Yield-hungry EM traders seek cue from Trump and Xi
Developing-nation currencies and bonds just staged their best weekly performance since 2017.
Developing-nation currencies and bonds just staged their best weekly performance since 2017 after the Federal Reserve and the European Central Bank signaled the prospect of looser monetary policy. Now all eyes turn toward President Donald Trump’s meeting with Chinese counterpart Xi Jinping at the June 28-29 summit of Group of 20 nations in Osaka as they try to head off a further escalation in the trade war between the world’s two biggest economies.
“With yields across the developed world getting back to ridiculously lowlevels, it makes emerging-market debt assets all the more attractive,” said Eric Stein, a Boston-based money manager at Eaton Vance Corp., an investment-management firm that oversees about $470 billion globally. “Certainly, there are risks and the G-20 is one of them. It’s tough to know exactly what is priced in for the meeting, but I think the baseline of many market participants is a kick-the-can-down-the-road kind of agreement.”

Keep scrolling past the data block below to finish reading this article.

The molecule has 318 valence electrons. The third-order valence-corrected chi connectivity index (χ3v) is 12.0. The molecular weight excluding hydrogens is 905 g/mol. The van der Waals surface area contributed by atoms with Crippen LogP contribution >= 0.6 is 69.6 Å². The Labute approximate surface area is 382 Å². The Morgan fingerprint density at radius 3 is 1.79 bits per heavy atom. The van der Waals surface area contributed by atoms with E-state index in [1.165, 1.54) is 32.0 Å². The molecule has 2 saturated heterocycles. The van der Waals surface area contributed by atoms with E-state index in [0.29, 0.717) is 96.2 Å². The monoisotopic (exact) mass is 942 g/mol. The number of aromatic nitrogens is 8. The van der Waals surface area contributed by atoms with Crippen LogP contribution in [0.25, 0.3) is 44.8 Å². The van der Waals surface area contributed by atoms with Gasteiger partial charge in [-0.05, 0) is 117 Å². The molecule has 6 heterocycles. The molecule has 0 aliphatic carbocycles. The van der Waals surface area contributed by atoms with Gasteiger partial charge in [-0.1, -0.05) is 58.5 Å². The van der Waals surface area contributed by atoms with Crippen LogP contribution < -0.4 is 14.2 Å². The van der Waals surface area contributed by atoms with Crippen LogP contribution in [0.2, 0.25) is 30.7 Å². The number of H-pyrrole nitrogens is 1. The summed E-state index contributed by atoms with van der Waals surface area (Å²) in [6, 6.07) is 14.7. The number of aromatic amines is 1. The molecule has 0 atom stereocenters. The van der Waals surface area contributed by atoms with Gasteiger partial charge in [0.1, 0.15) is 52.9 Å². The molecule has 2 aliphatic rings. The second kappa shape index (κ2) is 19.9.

Risks in the Persian Gulf are also back on investors’ radars, with Iran set to breach a cap on its enriched-uranium stockpile by Thursday, potentially heightening tensions with the US. Trump said Saturday he intends to impose additional economic sanctions on Iran.